Originally published by MDPI Open Access Journals
Rocket Lab Mission to Venus
by Richard French 1,*,Christophe Mandy 1,Richard Hunter 1,Ehson Mosleh 1,Doug Sinclair 1,Peter Beck 1,Sara Seager 2,3,4,Janusz J. Petkowski 2,Christopher E. Carr 5,David H. Grinspoon 6,Darrel Baumgardner 7,8 and on behalf of the Rocket Lab Venus Team †1
Rocket Lab, 3881 McGowen Street, Long Beach, CA 90808, USA
2 Department of Earth, Atmospheric and Planetary Sciences, Massachusetts Institute of Technology, 77 Massachusetts Avenue, Cambridge, MA 02139, USA
3 Department of Physics, Massachusetts Institute of Technology, 77 Massachusetts Avenue, Cambridge, MA 02139, USA
4 Department of Aeronautics and Astronautics, Massachusetts Institute of Technology, 77 Massachusetts Avenue, Cambridge, MA 02139, USA
5 School of Aerospace Engineering and School of Earth and Atmospheric Sciences, Georgia Institute of Technology, Atlanta, GA 30332, USA
6 Planetary Science Institute, 1700 East Fort Lowell, Suite 106, Tucson, AZ 85719, USA
7 Droplet Measurement Technologies, LLC, 2400 Trade Centre Ave, Longmont, CO 80503, USA
8 Cloud Measurement Solutions, LLC, 415 Kit Carson Rd., Unit 7, Taos, NM 87571, USA
* Author to whom correspondence should be addressed.
† Collaborators/Membership of the Group/Team Name is provided in the Acknowledgments.
Academic Editor: Pierre Rochus
Aerospace 2022, 9(8), 445; https://doi.org/10.3390/aerospace9080445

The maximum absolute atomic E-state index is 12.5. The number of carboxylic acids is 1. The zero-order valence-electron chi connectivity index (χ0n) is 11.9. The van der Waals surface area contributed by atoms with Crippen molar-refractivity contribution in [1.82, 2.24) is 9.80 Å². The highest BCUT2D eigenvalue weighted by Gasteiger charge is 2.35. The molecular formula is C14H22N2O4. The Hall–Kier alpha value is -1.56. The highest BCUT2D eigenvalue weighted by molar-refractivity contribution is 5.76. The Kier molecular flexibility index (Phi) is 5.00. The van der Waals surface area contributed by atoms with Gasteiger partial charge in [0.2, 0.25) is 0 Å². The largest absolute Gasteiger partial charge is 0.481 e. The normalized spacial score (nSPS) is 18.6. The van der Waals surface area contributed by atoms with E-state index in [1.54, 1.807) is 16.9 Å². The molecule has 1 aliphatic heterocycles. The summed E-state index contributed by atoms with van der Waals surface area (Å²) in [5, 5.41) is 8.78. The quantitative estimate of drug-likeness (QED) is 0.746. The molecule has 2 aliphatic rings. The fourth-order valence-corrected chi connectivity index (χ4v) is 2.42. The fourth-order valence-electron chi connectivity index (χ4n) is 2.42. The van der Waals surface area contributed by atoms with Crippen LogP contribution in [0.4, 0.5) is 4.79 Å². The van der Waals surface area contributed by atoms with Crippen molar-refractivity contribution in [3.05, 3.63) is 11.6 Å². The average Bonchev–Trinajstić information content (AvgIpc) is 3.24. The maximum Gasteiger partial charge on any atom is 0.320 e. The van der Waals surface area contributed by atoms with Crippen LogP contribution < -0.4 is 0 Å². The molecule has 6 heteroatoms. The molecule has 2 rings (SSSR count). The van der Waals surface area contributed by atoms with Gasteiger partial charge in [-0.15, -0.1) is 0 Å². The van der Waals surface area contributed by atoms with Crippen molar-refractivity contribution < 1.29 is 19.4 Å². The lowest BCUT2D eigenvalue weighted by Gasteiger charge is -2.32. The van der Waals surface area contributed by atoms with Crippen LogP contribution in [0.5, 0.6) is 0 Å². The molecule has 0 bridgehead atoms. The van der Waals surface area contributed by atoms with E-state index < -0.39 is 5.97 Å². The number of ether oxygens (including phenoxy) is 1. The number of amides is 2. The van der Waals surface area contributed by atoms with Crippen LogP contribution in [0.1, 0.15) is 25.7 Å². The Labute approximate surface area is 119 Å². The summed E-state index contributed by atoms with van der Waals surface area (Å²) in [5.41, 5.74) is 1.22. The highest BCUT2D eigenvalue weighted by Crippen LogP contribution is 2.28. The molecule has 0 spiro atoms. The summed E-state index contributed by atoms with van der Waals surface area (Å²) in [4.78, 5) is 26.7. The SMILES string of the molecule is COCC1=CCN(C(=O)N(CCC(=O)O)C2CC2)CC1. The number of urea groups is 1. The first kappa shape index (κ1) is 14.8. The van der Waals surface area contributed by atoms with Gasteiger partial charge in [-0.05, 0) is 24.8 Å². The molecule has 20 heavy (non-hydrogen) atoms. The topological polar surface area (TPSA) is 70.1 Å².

Received: 21 July 2022 / Revised: 10 August 2022 / Accepted: 11 August 2022 / Published: 13 August 2022|
(This article belongs to the Special Issue The Search for Signs of Life on Venus: Science Objectives and Mission Designs)
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Regular, low-cost Decadal-class science missions to planetary destinations will be enabled by high-ΔV small spacecraft, such as the high-energy Photon, and small launch vehicles, such as Electron, to support expanding opportunities for scientists and to increase the rate of science return. The Rocket Lab mission to Venus is a small direct entry probe planned for baseline launch in May 2023 with accommodation for a single ~1 kg instrument. A backup launch window is available in January 2025. The probe mission will spend about 5 min in the Venus cloud layers at 48–60 km altitude above the surface and collect in situ measurements. We have chosen a low-mass, low-cost autofluorescing nephelometer to search for organic molecules in the cloud particles and constrain the particle composition.
Keywords: Venus; Rocket Lab; autofluorescing nephelometer; small spacecraft; small launch vehicle(more…)
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